AncestryDNA is now the best test for those with Greek ancestry with the addition of the Aegean Islands category and the separation of Balkans with Greek & Albanian. They have the most matches out of any site. Their only problem is no chromosome browser, which makes investigating matches impossible for those belonging to endogamous populations.

    23andMe is still useless for people with ancestry from the Aegean islands, many scoring more Italian than Greek & Balkan. Their only strong point is that the results are at least a bit consistent when comparing matches of similar origin (although not as consistent now in v5.9 as previously in v5.2). And unlike Ancestry, allows to investigate matches using the chromosome browser.

    FTDNA is not very accurate, scoring random categories and not even consistent patterns can be picked up between my matches with similar ancestry. I've seen people who are much more West Asian admixed than me score more Greek + Italian total, and people who are much less West Asian admixed than me score more West Asian % here. Their 'autosomal chromosome painting' is also terribly inaccurate, and doesn't match up with 23andMe who does a much better job with this feature.

    LivingDNA turned all of my European ancestry into 'Southern Italian' from where I have no ancestry from. None of the other percentages changed, even if they made no sense. I get no relative matches there. And their features are extremely limited.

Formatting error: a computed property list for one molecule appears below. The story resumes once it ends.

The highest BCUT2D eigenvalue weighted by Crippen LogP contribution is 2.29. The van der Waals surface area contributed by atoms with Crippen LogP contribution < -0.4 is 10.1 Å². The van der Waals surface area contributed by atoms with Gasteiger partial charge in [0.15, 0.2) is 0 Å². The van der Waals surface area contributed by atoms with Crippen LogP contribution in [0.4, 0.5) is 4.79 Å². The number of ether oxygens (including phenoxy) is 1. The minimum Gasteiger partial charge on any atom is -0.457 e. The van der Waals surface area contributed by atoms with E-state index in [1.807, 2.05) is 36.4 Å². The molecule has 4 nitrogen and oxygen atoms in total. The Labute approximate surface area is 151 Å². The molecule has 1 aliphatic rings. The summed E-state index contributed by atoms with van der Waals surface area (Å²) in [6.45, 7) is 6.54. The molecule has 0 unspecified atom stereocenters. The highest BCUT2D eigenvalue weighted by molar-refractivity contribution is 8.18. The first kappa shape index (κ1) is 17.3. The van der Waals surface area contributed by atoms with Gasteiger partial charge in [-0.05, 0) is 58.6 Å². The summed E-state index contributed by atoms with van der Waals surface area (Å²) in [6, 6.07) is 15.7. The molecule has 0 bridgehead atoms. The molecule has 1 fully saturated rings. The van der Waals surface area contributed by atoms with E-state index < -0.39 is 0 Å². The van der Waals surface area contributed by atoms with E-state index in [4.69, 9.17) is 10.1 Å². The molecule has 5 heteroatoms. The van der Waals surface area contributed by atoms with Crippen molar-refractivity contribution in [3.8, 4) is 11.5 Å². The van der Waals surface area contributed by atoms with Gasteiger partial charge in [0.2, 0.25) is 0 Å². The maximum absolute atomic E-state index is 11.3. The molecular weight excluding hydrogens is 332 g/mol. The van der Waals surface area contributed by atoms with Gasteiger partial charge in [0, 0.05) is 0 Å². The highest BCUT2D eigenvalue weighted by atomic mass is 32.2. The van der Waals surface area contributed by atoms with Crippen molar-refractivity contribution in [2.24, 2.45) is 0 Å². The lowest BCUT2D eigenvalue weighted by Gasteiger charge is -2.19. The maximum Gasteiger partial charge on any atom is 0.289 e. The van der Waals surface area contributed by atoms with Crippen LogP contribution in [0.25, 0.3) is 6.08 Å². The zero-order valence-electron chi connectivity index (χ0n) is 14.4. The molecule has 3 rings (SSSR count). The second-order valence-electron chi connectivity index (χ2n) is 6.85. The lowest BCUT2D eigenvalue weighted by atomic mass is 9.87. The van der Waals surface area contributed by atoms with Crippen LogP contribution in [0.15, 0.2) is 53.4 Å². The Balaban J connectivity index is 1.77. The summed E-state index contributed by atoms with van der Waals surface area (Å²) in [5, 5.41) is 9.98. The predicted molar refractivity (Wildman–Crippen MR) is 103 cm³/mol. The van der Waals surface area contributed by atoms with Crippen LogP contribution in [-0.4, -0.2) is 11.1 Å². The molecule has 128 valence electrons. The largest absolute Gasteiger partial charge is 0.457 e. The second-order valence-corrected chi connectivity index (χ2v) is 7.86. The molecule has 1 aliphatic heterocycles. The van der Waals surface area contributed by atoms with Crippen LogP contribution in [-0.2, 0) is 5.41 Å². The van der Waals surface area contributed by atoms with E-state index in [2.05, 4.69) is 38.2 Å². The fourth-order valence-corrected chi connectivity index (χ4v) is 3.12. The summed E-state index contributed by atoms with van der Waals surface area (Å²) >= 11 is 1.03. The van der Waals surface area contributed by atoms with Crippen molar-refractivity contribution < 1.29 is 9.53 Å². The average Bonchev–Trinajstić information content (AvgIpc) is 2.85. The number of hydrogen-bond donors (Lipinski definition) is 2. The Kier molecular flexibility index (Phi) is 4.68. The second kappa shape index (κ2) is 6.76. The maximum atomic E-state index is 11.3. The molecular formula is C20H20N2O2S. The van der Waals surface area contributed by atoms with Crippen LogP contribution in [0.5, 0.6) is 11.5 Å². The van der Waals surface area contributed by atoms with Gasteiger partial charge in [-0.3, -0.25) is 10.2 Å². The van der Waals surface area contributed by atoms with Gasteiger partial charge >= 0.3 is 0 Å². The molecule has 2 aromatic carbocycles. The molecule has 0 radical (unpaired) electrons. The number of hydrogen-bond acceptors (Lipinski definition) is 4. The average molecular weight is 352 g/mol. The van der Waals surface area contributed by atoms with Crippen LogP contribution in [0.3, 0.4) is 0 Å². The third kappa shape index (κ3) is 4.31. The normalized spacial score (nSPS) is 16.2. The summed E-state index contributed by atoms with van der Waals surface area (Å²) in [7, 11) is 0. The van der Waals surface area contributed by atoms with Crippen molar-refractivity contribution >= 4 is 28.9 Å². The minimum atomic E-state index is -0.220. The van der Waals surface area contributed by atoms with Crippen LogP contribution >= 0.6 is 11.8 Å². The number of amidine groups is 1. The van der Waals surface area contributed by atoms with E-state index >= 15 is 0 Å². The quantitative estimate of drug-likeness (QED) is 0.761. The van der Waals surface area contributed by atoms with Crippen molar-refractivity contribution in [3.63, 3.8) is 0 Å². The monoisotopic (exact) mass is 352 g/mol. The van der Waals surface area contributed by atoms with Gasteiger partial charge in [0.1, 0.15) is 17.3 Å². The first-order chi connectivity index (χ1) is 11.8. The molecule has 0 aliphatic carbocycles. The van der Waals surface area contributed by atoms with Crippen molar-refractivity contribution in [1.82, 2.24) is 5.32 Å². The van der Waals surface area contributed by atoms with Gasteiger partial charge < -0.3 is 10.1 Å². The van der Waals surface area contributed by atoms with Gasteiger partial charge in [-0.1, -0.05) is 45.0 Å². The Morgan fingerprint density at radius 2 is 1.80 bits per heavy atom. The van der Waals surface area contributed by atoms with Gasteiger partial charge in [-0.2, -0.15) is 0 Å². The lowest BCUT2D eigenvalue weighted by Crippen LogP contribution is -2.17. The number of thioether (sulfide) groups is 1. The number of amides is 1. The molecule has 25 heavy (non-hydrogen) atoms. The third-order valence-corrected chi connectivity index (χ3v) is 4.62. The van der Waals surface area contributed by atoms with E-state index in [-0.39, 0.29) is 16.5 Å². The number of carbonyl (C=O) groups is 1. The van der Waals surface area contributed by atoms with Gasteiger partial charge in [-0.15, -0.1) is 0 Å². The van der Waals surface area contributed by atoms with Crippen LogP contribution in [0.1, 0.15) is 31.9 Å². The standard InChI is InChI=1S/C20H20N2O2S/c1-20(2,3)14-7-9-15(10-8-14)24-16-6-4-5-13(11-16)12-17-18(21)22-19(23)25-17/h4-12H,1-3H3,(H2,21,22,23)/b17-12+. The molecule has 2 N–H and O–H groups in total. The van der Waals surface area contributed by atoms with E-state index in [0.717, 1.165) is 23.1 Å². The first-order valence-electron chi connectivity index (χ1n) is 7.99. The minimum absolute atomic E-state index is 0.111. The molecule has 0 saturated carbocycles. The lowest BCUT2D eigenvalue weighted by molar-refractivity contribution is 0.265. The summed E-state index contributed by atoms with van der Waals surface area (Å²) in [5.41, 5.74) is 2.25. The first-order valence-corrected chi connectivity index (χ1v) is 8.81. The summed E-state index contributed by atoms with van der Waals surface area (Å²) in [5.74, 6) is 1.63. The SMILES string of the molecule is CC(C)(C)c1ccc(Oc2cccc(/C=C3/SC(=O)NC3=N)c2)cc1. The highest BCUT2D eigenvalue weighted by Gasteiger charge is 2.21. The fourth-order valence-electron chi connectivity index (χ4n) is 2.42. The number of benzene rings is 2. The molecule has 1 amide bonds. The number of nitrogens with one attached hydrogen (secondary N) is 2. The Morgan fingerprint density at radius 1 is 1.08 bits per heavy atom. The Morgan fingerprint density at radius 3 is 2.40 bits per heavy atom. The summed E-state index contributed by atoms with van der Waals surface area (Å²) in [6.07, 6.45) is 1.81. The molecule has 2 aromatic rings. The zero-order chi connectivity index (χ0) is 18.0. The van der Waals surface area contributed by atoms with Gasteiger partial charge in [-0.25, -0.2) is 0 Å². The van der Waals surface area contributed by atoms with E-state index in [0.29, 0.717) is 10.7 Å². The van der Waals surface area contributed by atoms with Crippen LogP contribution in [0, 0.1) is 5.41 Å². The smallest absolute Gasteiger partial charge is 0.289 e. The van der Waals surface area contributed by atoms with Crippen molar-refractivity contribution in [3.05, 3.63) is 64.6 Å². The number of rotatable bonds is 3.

MyHeritage is similar to FTDNA but with a much larger degree of error and inconsistency between close relatives. On there, some of my close matches score above 20% Sardinian, some above 20% Sephardic (with no ancestry from either), random trace amounts that don't make sense (1-2% Nigerian in fully Irish people, I've seen seen before). I can't believe they still haven't updated their ethnicity predictions, because theirs are the worst by a long shot. Their genetic groups were a welcome feature, but that doesn't save them for being rated the worst. In addition, they also have issues with giving accurate DNA matches... a large degree of my matches there are completely false and I'm missing some very close matches (100cM+) between different kits, showing there is something even wrong with their DNA relative matching algorithm. They have a lot of useful tools for genealogy, but the quality of most of them is much lower than the existing counterparts on other websites.
    Code:
    23abc_AncestryDNA_scaled,0.110408,0.151314,-0.0290383,-0.0507112,0.0018465,-0.0156179,-0.00305514,-0.00138456,-0.00899905,0.00911181,0.00243583,-0.00149867,-0.00431116,0.00344057,-0.00773606,0.00106072,0.00195576,0.00152026,0.00251396,-0.00550264,-0.00786113,-0.00197844,0.0025882,0.00168699,0.000957998